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Croatian Journalists Demand Investigation Into Colleague’s Death

Protest in Zagreb/Photo: Matej Šimić

Six months after investigative journalist Vladimir Matijanic died amid suspicions he did not receive proper medical help, his colleagues are demanding an independent probe and the resignation of the Health Minister.

Six months after the death of investigative journalist Vladimir Matijanic, a protest rally held under the slogan “I am sorry to bother you, I can’t breathe”, on Sunday in Zagreb, demanded an investigation into his death.

Matijanic died from COVID on August 5 2022. The 50-year-old, who lived in Split and worked for the news website, caught COVID and he and his partner repeatedly phoned his local hospital in Split – but his case was deemed not serious enough to be hospitalized and he died at home due to respiratory problems. He had not been vaccinated owing to underlying health conditions. His partner has insisted his life chances would have been improved if he had been admitted to hospital.

The Croatian Journalists’ Association, HND, is advocating for an independent investigation into the circumstances of Matijanic’s death and the resignation of Health Minister Vili Beros.

HND Chairman Hrvoje Zovko and Andrea Topic, Matijanic’s partner, presented the government with a petition signed by nearly 5,000 people demanding the independent investigation.

The protest began with a recording of Matijanic’s call to the Split emergency room, in which he asked for help and said: “I am sorry to bother you, I can’t breathe.”

“We will never give up on this issue. It is this arrogant system …. The minister can say that what we are saying is malicious, but as long as he lives, he will not escape responsibility,” Zovko said.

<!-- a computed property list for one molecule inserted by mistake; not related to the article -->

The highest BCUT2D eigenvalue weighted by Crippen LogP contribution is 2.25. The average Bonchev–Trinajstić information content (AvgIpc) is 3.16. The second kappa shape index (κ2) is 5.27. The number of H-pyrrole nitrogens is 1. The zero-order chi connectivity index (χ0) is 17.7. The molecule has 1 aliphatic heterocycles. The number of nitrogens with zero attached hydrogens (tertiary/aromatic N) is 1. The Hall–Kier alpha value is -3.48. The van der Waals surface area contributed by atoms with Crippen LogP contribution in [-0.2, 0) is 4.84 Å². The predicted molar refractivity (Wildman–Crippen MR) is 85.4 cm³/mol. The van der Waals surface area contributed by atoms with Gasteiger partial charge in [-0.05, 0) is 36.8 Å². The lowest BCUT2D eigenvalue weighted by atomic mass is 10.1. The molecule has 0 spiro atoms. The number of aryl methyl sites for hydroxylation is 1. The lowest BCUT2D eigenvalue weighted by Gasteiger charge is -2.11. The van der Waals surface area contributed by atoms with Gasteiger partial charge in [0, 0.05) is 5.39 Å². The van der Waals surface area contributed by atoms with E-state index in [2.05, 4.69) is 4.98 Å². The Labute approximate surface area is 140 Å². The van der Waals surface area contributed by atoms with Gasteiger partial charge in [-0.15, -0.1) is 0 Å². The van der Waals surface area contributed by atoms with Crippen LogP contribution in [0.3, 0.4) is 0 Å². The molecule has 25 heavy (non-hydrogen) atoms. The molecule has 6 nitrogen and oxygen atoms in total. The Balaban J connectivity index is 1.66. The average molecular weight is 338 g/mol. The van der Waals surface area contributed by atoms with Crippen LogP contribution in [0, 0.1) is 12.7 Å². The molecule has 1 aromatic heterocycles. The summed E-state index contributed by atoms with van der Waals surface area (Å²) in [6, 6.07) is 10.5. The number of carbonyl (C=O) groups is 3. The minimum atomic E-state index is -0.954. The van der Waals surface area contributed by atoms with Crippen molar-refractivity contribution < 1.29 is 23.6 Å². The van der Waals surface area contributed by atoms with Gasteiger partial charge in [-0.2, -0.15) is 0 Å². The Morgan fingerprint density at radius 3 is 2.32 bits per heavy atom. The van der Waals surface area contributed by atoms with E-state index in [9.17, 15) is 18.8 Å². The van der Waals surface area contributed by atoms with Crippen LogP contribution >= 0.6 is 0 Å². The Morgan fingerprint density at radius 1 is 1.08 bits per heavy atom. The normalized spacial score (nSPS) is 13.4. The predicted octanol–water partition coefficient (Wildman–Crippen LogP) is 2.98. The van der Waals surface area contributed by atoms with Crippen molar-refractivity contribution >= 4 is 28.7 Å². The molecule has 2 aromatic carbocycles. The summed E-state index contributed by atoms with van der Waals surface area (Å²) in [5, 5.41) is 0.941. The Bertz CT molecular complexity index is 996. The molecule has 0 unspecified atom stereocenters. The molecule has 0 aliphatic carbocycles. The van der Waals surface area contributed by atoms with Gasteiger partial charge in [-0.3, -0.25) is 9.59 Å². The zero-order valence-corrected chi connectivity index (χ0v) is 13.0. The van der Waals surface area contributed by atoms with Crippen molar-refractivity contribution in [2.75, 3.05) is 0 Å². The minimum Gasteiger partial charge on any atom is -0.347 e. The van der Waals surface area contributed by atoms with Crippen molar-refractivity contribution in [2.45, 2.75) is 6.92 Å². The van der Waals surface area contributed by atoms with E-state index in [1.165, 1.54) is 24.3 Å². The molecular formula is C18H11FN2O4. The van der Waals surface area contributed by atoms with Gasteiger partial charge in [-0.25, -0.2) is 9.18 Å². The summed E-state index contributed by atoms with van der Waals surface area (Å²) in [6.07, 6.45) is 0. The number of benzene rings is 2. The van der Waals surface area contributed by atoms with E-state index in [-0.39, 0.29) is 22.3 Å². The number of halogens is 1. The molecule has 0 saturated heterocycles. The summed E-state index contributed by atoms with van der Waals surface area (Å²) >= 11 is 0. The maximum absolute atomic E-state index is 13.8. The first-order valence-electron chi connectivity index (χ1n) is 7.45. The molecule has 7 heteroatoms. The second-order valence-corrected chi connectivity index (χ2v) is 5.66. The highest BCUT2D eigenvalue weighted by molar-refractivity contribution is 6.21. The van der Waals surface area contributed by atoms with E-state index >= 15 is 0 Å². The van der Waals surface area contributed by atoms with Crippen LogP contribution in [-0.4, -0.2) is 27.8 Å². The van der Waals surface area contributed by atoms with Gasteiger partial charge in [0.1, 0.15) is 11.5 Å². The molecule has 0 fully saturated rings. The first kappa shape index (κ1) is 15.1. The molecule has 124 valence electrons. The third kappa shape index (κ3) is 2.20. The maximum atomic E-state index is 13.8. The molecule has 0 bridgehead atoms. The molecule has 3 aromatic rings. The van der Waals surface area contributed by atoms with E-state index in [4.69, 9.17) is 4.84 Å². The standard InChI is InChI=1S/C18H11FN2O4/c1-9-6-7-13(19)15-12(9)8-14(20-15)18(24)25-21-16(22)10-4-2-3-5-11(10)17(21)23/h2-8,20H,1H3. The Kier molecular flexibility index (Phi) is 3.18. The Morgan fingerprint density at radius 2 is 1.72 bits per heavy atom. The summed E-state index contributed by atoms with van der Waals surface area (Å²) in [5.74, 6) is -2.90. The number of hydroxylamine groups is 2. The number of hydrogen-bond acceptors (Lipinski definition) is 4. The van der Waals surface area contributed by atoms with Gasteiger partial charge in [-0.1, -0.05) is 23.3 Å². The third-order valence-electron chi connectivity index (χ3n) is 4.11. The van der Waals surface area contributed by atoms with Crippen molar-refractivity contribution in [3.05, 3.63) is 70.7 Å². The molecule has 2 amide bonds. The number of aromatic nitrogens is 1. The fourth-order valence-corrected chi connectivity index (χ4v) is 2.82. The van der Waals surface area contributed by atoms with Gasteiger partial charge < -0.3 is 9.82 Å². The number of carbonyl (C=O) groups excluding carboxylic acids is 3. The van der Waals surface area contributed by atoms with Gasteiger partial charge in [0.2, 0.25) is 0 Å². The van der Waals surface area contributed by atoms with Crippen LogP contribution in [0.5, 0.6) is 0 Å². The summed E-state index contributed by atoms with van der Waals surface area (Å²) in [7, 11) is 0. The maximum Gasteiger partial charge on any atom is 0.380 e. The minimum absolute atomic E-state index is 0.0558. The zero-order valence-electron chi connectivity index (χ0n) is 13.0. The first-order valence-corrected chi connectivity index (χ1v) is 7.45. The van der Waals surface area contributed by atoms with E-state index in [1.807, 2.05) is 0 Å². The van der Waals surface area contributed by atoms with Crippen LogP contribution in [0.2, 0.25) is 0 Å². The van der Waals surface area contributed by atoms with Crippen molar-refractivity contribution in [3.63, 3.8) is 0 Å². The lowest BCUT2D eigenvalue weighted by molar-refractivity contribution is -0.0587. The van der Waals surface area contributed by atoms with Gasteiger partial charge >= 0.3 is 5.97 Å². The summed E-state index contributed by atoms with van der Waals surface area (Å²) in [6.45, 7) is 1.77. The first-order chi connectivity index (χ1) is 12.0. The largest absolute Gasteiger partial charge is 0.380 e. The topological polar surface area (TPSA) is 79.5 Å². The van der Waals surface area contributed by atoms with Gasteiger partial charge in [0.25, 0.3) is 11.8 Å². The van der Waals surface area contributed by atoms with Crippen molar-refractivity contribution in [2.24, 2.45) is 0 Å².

He added that the protest was not against health workers but against the system.

Many people came to the demonstration on buses from Split, Šibenik, Vinkovci, Vukovar, Daruvar, Virovitica, Osijek, Slavonski Brod, Pula, Rijeka and among those gathered were many journalists, politicians, writers and actors.

Support was also provided by partner organizations, the Independent Union of Journalists of Serbia, NUNS, and the New Optimism organization from Belgrade.

Andrea Topic reiterated that this was a protest for better health care. She read several Facebook messages from Matijanic about Croatia’s struggling health care system, including a message from him dated 4. February 2014, in which he wrote: “I am lying in a hospital that was built many years ago, in a bed that is long past its prime, with bedding that no one has at home anymore, and I am listening to news about the need to reduce skyrocketing health care costs.”

Health Minister Beros accused the protesters of politicising a personal tragedy. “Although the expert opinions on the death of journalist Vladimir Matijanić in Split last August were transparently presented and publicly announced by all relevant professional and state bodies, the Croatian Journalists’ Association and others are once again using the death of their colleague for political goals,” he said.

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